3. Fairtrade accreditation is, by necessity, available only to registered businesses. Registering a business in most parts of Africa typically takes several months and lots of bribes. Therefore, Fairtrade schemes discriminate against new entrants to the market, and against poorer farms that operate as part of the 'informal' economy.

If you buy Fairtrade, you are discriminating in favour of farmers who already own land and capital, against workers who have nothing to sell but the sweat on their backs. You discriminate in favour of the already employed, and against the itinerant poor who can't be integrated into neat little collectives. You discriminate in favour of established, registered farms with government connections, and against newer, smaller farms that can't afford time or bribes. How is this just?

Given a choice between two otherwise-identical goods, I'd pay a premium for the one that's _not_ Fairtrade. I think it's the morally right thing to do. Won't the True Believers at Christian Aid and Ctrl Alt Shift at least admit it's an open question?

HT: Daniel Newman (via The Facebook)

The Family Under Siege Audio

When Mrs Lloyd and I get a moment we are looking forward to listening to the recordings from the The Family under Siege? – the 2010 Emmanuel Evangelical Church Family Conference – which are now available on their church website in the audio archive.

1. Foundations for the Family (David Field)

2. The Battleground of Education (Ian Fry)

3. Vision for the Family (David Field)

Friday, March 19, 2010

The Law our former primary school teacher

In Galatians (3:25) Paul says that the law of Moses was a pedagogue, a schoolmaster / tutor / guardian for the people of God in their infancy to lead them to Christ, in whom they find maturity and come into their inheritance.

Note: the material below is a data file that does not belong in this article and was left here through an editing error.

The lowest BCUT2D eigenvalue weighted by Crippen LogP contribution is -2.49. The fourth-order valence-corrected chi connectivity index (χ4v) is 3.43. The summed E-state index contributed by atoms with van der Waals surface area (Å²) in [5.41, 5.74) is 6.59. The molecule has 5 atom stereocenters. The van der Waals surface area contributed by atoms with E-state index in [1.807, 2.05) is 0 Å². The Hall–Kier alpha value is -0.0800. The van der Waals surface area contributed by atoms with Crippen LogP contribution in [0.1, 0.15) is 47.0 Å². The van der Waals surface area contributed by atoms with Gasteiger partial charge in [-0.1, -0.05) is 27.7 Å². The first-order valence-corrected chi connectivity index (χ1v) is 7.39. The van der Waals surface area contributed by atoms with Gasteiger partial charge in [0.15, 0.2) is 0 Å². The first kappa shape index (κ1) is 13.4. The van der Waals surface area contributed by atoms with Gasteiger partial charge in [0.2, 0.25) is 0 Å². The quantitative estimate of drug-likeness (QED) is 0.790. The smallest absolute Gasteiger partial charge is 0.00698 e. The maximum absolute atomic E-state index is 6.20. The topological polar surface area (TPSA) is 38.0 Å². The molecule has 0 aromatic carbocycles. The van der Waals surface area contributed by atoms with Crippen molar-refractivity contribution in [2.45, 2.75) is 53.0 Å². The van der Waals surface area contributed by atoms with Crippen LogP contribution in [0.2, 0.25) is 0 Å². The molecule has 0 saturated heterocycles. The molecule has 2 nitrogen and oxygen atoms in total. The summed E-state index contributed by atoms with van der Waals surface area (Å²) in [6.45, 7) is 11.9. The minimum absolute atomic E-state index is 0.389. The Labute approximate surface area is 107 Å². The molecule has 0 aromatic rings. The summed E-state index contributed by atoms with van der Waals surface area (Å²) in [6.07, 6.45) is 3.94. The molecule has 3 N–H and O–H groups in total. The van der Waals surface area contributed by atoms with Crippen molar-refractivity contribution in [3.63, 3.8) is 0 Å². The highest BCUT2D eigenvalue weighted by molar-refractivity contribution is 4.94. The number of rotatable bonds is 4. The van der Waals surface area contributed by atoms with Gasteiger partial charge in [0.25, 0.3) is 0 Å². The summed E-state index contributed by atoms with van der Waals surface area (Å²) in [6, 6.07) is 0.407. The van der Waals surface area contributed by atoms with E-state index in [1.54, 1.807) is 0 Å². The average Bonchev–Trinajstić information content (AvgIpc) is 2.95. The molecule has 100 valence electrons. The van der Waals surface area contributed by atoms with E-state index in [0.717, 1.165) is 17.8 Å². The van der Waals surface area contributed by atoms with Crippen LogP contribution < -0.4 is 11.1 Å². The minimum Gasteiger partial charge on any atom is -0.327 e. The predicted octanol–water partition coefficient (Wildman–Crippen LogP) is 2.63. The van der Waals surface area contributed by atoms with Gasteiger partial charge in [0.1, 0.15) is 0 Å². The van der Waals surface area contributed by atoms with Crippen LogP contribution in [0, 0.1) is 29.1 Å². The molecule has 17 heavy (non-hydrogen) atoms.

Thinking of the law as our one-time primary school teacher might help us to understand how we should relate to it today. For example, if you met your old teacher today you would not put yourself under his regime of try to re-enroll in his class, but there would still be much to learn from a wise teacher.

Adults do not expect their former teachers to tell them to sit up straight, be quiet, put their fingers on their lips and raise their hand if they have something to say. Neither does the teacher want to treat his former pupils in this way. The point of all that primary school stuff is that the lessons might be learned and internalized. The school aimed to produce the habits of self-discipline, respect, politeness, good order and so on which the specific rules of the classroom embodied for little people at that time.

Similarly, the OT Law does not legislate for every eventuality but gives case law to teach patterns and principles which need to be applied anew, not least in the changed circumstances of maturity in Christ under the (re)New(ed) Covenant.

(Thanks to my STMTC group and especially Phil for thinking through this stuff with me).

Wednesday, March 17, 2010

A Prayer of St Patrick

A prayer from here apparently attributed to Patrick:

May the Strength of God guide us.
May the Power of God preserve us.
May the Wisdom of God instruct us.
May the Hand of God protect us.
May the Way of God direct us.